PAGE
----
“The offender on his second strike…was referred to throughout the discussion and  used as an example of the type of people  targeted by the law , without balancing comment to challenge this…Given the participants strongly held views that the law operated in a way that was unjust and unfair, and out of proportion to the crime committed, there was a clear requirement of the broadcaster to ensure the discussion was balanced” [paras. 19 -20]

The BSA concluded that the programme was one to which the “balance” standard applied,  that  RNZ “…did not include sufficient balance on the issue”, and therefore upheld the  first limb of  my complaint.


My second complaint was about the many inaccuracies the programme contained, none of them corrected or challenged by the presenter.  I identified a lengthy list of statements – mostly by Professor Pratt  – (see para. [37] of the determination)  which were inaccurate or misleading.

The BSA found that the programme was misleading in two crucial respects: firstly by its  many completely inaccurate comparisions with California’s “three strikes” law; the second  was the way “playground bully” Elijah Whaanga was “portrayed and used as an example of the type of criminals (sic.)  targeted by the law “ (See para. [43] of the BSA decision).

The first  point  is of course indeed  crucial. From the outset, opponents of 3S have attempted to use the indisputable   excesses of the law in California as it was originally enacted   as a reason not to enact  a law with the same name here.

In 2007, Garth McVicar and I went to California specifically to find out whether the “life for stealing a chocolate bar” stories were true (we never verified  that one, although there were others which were clearly unacceptable and unjust) and if so, to work out how to draft our  3S law so  injustices like them  couldn’t happen here.

California recently modified its law to make it much more like ours: no more “technical felonies”, and much more prosecutorial and  judicial discretion. Rather than make those points, Freeman talked about California “backing away” from 3S, and rhetorically asked “What does that tell you? ” Professor Pratt obliging leapt on his soapbox and gave his version of what the changes in California meant, untroubled by any dissenting voice.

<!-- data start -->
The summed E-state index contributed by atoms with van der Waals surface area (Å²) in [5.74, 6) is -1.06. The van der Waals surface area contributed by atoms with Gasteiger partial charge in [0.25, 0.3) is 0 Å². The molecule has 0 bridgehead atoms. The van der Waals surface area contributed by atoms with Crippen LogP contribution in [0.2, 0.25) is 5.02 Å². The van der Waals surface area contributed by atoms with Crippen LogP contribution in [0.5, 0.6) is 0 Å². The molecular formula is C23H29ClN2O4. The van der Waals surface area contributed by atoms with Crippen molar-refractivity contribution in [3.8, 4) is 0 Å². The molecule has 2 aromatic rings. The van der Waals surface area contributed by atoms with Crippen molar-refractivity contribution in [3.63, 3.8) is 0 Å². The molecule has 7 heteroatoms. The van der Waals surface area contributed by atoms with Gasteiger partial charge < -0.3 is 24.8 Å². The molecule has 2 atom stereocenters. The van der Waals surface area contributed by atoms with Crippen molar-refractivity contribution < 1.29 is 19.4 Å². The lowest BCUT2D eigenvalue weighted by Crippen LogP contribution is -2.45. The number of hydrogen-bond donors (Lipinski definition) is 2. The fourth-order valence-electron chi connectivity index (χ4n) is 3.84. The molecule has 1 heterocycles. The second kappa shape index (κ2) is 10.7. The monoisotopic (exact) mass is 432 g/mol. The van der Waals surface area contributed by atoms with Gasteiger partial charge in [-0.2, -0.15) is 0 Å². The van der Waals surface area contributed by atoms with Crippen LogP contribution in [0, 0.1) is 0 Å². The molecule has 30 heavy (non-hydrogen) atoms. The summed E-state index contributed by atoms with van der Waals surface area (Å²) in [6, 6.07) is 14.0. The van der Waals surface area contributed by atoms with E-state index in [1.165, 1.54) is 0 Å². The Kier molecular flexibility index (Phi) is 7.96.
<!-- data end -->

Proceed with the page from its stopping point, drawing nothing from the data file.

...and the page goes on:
The BSA was perhaps  harshest on this point, saying:

“…comparing the legislation in this manner, without any countering views, and in particular the presenter’s unequivocal statement that California had started to ‘back away’  from the legislation, would have misled listeners as to the nature of New Zealand’s ‘three strikes’ law  and any comparison with California.” (see para. [42] )

The BSA concluded its decision on the balance and accuracy complaints thus:

“The programme omitted any alternative voice to counteract the one sided statements  made by the panelists, and the presenter failed to adequately challenge those statements. Compounding this, the panelists also made statements which created a misleading impression in the absence of any balancing comment.” (See para. [49] )

As I did on the morning  I heard this travesty of journalism unfolding, I have offered to  appear as “balance” for any future programme on 3S. Somehow I don’t think I’ll be getting a call, but at least after receiving  a spanking from the BSA like this one, they might be a bit more careful next time.

Well done to David for getting a successful ruling, and hopefully Radio NZ will be more balanced in future on this topic.

The Herald rest home series

November 25th, 2013 at 3:00 pm by David Farrar

The Herald has started its series on rest homes. We’ve all been waiting for this since Whale published their plans several weeks ago about what types of stories they were seeking, who they would get comment from etc etc.

I thought the opening paragraph was interesting:

A Herald investigation of rest homes – where a greater proportion of elderly people die than in 12 other developed countries – has found that although most care is at least adequate, some reflects major failings.